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Patrick is a software engineer from New England. Today, he resides in Seattle where he enjoys playing chess and ice hockey.
Close-up photograph of a ruby gemstone
Photo by Joshua Fuller on Unsplash

Years ago, I worked on a very large Ruby on Rails codebase that used constants to hold lists of credit card transaction states. For example:

class Txn
ACTIONABLE_STATES
= [:authenticated, :to_settle]
DONE_STATES = [:settled, :declined]
end

However, we had a bug where a settled transaction would return true when txn.state.in…


Photo by Luca Bravo on Unsplash

Assigning a static reference to an instance method call could be perilous. Let’s take a look at an example Java class to examine why:

/**
* Foo.java
*/

public class Foo {
public static String foo = Config.getInstance().getFoo();
}

Seems pretty innocuous in itself, but ostensibly we’re just assigning static…


Getting your blog post to play nicely with Safari Reader—my preferred way of consuming blogs—isn’t always obvious. This post documents my findings in how to optimize a blog for Safari Reader if you’re publishing outside of Medium (e.g. Jekyll).

Use the <article> tag

Safari Reader will look for a couple of container tags, but…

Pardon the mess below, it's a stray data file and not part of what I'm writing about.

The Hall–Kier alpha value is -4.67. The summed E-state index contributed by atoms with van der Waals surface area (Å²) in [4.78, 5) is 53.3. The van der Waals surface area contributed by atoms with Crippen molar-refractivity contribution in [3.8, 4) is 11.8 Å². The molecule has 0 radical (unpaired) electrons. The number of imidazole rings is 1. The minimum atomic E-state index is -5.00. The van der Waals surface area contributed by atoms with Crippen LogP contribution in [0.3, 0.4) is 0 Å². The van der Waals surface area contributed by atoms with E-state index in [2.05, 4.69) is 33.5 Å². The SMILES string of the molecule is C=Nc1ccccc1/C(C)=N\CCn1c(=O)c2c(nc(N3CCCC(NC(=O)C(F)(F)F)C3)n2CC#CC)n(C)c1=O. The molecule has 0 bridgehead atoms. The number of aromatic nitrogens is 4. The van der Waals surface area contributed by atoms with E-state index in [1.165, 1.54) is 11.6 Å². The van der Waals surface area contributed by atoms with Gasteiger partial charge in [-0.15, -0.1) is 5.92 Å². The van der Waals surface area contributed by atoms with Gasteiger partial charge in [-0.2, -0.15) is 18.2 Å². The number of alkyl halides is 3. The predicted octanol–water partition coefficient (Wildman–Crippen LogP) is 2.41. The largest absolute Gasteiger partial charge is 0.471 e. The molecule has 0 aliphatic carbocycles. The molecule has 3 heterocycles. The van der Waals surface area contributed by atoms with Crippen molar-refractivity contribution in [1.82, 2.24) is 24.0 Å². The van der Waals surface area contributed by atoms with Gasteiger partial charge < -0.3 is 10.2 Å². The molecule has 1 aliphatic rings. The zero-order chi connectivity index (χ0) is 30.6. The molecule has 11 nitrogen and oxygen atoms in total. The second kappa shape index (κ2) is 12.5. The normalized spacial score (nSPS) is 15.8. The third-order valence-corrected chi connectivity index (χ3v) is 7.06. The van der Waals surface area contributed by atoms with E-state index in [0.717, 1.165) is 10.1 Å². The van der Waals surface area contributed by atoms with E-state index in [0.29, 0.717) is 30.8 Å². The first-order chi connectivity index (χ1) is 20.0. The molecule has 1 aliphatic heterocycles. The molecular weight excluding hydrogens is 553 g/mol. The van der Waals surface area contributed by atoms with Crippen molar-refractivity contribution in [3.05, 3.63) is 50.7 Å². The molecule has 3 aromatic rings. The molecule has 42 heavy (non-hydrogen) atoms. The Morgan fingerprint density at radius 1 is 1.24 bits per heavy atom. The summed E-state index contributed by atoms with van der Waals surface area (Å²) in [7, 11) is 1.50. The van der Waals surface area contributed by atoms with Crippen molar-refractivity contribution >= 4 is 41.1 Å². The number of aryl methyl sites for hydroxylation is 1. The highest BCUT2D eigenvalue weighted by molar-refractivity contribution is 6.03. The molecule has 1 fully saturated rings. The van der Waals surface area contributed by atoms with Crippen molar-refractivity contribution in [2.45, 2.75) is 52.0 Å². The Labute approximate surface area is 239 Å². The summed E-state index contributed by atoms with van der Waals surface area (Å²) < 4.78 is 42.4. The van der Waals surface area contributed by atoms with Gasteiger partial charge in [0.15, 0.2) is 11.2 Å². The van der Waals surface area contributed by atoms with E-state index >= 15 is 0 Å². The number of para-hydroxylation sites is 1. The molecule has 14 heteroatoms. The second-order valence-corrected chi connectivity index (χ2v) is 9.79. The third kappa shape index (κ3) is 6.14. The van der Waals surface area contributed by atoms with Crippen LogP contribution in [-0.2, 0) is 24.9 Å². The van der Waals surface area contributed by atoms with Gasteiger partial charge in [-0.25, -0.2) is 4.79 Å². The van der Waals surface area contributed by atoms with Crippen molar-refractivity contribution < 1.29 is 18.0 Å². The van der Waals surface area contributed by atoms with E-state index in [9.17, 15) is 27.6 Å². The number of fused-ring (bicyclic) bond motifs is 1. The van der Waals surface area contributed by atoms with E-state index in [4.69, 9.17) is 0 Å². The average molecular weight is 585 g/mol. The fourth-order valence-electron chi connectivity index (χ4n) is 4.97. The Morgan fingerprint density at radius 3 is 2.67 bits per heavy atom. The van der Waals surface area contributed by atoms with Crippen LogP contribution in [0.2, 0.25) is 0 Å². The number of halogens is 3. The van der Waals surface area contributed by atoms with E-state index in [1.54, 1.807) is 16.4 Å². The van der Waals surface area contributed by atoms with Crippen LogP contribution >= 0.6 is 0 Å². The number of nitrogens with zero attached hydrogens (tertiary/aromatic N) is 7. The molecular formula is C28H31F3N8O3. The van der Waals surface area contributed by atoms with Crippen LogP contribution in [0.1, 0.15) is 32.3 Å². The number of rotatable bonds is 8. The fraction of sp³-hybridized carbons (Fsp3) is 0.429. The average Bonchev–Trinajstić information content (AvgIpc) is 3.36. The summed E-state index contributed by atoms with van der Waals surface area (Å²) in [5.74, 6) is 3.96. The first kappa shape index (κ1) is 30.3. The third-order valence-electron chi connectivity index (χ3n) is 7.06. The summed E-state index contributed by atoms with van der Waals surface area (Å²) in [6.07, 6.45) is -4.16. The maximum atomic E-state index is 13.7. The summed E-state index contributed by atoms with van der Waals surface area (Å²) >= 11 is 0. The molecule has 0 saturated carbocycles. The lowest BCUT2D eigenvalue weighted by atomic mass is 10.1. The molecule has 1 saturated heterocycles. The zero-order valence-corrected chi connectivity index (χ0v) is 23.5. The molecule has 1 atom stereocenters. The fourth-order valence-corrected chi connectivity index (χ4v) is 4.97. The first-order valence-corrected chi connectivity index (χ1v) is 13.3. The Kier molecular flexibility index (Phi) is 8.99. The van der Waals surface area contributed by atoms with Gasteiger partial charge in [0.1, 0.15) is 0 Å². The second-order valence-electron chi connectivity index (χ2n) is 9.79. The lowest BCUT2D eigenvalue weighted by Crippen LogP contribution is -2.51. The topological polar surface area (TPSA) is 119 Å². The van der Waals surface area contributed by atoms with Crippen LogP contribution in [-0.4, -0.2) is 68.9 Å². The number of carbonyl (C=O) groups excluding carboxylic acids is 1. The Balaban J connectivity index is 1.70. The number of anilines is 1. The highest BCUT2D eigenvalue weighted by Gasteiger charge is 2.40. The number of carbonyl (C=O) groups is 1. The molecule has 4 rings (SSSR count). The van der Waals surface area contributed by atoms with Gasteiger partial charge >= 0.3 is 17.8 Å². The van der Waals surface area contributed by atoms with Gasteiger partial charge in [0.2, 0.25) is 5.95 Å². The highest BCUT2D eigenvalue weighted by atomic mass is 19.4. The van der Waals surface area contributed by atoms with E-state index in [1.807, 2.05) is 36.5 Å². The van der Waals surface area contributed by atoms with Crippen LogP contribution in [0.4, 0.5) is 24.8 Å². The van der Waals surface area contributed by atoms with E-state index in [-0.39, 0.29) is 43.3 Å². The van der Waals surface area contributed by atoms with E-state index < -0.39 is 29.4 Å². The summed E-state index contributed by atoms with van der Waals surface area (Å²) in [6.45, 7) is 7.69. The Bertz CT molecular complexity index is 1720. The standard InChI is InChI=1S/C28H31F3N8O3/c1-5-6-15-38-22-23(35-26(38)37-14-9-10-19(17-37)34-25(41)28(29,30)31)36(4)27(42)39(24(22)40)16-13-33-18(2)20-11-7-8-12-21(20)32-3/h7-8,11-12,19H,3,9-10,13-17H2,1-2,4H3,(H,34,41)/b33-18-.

There’s been some significant infrastructure changes under the hood of Quasars and I wanted to talk about them here.

What changed

In another blog post I had talked about how Quasars uses Blue/Green Deployments, but as of today, that is no longer the case. In reality, very little has changed. …


I am the creator and administrator of quasa.rs, a social link-sharing web application (like reddit or hackernews) for astrophysics. It’s a fun side project that keeps me from getting rusty with Ruby on Rails because, sadly, I don’t use Ruby for my day job anymore. Plus I get to talk…


Synthesizing a full major out of MIT’s OpenCourseWare

MIT’s OpenCourseWare is an amazing resource—I often can’t believe that it exists at all. For the unfamiliar: OpenCourseWare is a collection of some of MIT’s classes, often complete with lecture videos, problems sets, quizzes, and answers. Oh, it’s also completely free.

There’s a significant drawback though (well, two drawbacks considering…


How likely it is for each digit of pi to appear? Let’s find out by charting the digits of pi into a frequency graph.

  • Are there patterns?
  • If not, is it suitable for random number generation?

Method

The more data I can collect, the more apparent patterns (if any) will appear…


In 2012 I, with two other nerdy roommates, switched to Dvorak. Five years later (four of them spent as a Software Engineer) I am switching back to Qwerty. In fact, I am struggling at 30 WPM (a 70% reduction in speed) to write this post now.

The Dvorak Simplified Keyboard, patented in 1936

Why did I switch in the first place?

Patrick Brown

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